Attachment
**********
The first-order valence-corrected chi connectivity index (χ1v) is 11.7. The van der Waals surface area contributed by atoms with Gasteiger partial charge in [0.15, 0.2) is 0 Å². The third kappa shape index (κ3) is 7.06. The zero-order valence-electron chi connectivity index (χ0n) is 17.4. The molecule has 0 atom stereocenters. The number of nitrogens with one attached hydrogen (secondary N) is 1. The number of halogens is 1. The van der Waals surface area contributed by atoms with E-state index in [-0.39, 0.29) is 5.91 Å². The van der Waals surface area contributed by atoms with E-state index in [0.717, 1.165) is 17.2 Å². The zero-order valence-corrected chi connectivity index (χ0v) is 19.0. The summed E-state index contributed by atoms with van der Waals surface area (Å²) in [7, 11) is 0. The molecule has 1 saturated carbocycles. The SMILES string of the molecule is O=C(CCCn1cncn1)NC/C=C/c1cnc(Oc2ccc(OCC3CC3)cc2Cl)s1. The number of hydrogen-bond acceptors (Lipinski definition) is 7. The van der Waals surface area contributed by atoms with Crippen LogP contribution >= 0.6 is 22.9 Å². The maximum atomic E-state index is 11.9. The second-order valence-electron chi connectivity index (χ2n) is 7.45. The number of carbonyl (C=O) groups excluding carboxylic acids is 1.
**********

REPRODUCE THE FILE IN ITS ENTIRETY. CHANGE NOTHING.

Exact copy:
The first-order valence-corrected chi connectivity index (χ1v) is 11.7. The van der Waals surface area contributed by atoms with Gasteiger partial charge in [0.15, 0.2) is 0 Å². The third kappa shape index (κ3) is 7.06. The zero-order valence-electron chi connectivity index (χ0n) is 17.4. The molecule has 0 atom stereocenters. The number of nitrogens with one attached hydrogen (secondary N) is 1. The number of halogens is 1. The van der Waals surface area contributed by atoms with E-state index in [-0.39, 0.29) is 5.91 Å². The van der Waals surface area contributed by atoms with E-state index in [0.717, 1.165) is 17.2 Å². The zero-order valence-corrected chi connectivity index (χ0v) is 19.0. The summed E-state index contributed by atoms with van der Waals surface area (Å²) in [7, 11) is 0. The molecule has 1 saturated carbocycles. The SMILES string of the molecule is O=C(CCCn1cncn1)NC/C=C/c1cnc(Oc2ccc(OCC3CC3)cc2Cl)s1. The number of hydrogen-bond acceptors (Lipinski definition) is 7. The van der Waals surface area contributed by atoms with Crippen LogP contribution >= 0.6 is 22.9 Å². The maximum atomic E-state index is 11.9. The second-order valence-electron chi connectivity index (χ2n) is 7.45. The number of carbonyl (C=O) groups excluding carboxylic acids is 1.